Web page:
The latest economic casualty in Venezuela under its perpetual Bolivarian socialist revolution is beer.
Empresas Polar SA, which produces 80 percent of the beer consumed in Venezuela, halted production at the last of its four beer factories on Friday, reports The Wall Street Journal.
The company’s other three factories were shuttered over the course of last week.
Empresas Polar has laid off 6,500 employees. Another 3,500 workers will lose their jobs by the end of next week when the supply of the company’s beer is expected to sell out.
Nicolás Maduro, Venezuela’s socialist president, has responded by accusing Empresas Polar of conspiring against the Venezuelan government and the country’s 30 million people. Maduro called the company’s closure “a serious crime.” He also threatened to seize the company, which owes international companies hundreds of millions of dollars for imported raw materials.
“Plant closed, plant reclaimed, a plant that we’ll put into production, with the law in our hands,” the handpicked successor of Hugo Chávez said in a speech this week, according to the Journal.
Empresas Polar also manufactures other products including food and soft drinks. It has long been forced to sell many of those products at a loss because of the socialist government’s price controls.
Newly-unemployed workers are shocked — shocked! — about losing their jobs.
“Empresas Polar is a company that has looked after its workers not just well, but very well,” plant worker Rosana González told the Journal. “I never thought this would happen.”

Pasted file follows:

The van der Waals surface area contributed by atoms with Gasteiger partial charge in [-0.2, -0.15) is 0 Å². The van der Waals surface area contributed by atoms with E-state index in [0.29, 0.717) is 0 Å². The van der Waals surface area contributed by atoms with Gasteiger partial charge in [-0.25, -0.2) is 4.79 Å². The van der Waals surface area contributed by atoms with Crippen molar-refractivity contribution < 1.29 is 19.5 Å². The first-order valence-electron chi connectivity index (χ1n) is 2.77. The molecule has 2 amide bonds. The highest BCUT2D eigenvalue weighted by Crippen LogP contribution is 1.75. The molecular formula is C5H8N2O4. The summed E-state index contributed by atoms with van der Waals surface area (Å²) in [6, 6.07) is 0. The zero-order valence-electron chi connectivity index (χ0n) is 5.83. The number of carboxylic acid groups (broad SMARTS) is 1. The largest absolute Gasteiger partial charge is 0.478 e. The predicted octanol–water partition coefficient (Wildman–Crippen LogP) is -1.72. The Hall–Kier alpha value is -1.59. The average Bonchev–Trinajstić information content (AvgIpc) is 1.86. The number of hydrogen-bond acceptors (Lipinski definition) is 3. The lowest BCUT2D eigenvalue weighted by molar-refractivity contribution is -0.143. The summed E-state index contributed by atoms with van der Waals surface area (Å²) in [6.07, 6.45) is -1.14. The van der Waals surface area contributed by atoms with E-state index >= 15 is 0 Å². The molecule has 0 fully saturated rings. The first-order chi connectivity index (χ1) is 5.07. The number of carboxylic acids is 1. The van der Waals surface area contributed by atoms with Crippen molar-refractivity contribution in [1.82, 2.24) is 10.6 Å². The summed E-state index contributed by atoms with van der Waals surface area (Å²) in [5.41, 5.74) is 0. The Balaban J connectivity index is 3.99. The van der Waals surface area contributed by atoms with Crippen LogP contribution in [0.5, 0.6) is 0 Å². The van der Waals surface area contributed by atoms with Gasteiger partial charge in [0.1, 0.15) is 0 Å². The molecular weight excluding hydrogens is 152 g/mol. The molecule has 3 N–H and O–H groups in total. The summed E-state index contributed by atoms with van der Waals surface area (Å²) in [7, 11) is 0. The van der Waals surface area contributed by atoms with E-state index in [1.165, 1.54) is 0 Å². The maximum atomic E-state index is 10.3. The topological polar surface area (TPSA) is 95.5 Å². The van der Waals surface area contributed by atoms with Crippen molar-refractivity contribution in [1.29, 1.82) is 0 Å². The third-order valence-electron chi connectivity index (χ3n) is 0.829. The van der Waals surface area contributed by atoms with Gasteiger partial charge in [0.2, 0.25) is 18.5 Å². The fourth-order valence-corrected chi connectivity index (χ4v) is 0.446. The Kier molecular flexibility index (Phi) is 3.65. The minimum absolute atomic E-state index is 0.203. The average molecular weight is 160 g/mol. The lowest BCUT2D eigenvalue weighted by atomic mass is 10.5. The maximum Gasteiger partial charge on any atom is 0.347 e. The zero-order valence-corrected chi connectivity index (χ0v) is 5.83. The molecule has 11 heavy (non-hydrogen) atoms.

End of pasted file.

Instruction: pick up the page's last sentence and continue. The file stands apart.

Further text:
The financial problems besetting Empresas Polar are similar to the problem besetting businesses of all sizes across Venezuela. The socialist country’s currency, the bolivar, has grown increasingly worthless. Consequently, Empresas Polar cannot afford to import barley, malt and other raw materials necessary to make beer.
The weakened currency would present difficulties even in a free and open market. However, the dilemma facing Venezuela’s business sector is significantly complicated because the leftist government strictly controls access to the dollars necessary to import commodities.
Runaway inflation — currently the highest on earth — and shortages of food, medicine and all kinds of goods are the result. Rolling power outages are a norm.
The International Monetary Fund expects Venezuela’s economy to shrivel by 8 percent this year — continuing a painful 8-year trend of economic contractions.
Before the beer production shutdown, Empresas Polar made a number of beers including Solera and Polar Light. At BeerAdvocate.com, one reviewer describes Solera as an “insipid” pale lager. A reviewer describes Polar Light as “an easy-drinking beer made for the hot summer days” — “best if the beach is close” — which provides “a hint of headache the day after.”
[dcquiz] In 2013, Sundecop, a Venezuelan state agency that enforces price controls, took over a toilet paper factory in response to nagging supply shortages. Bureaucrats said that the scarcity is a “violation of the right” to obtain such goods, according to Reuters. Supporters of the government criticized crooked businessmen for hoarding toilet paper. (RELATED: Venezuela, Chicago Public Schools Face Toilet Paper Shortages)
Chávez, the socialist leader who preceded Maduro as Venezuela’s president, was born into a working-class family and espoused Marxist-Leninist socialism yet managed to leave his daughter with a $4.2 billion fortune.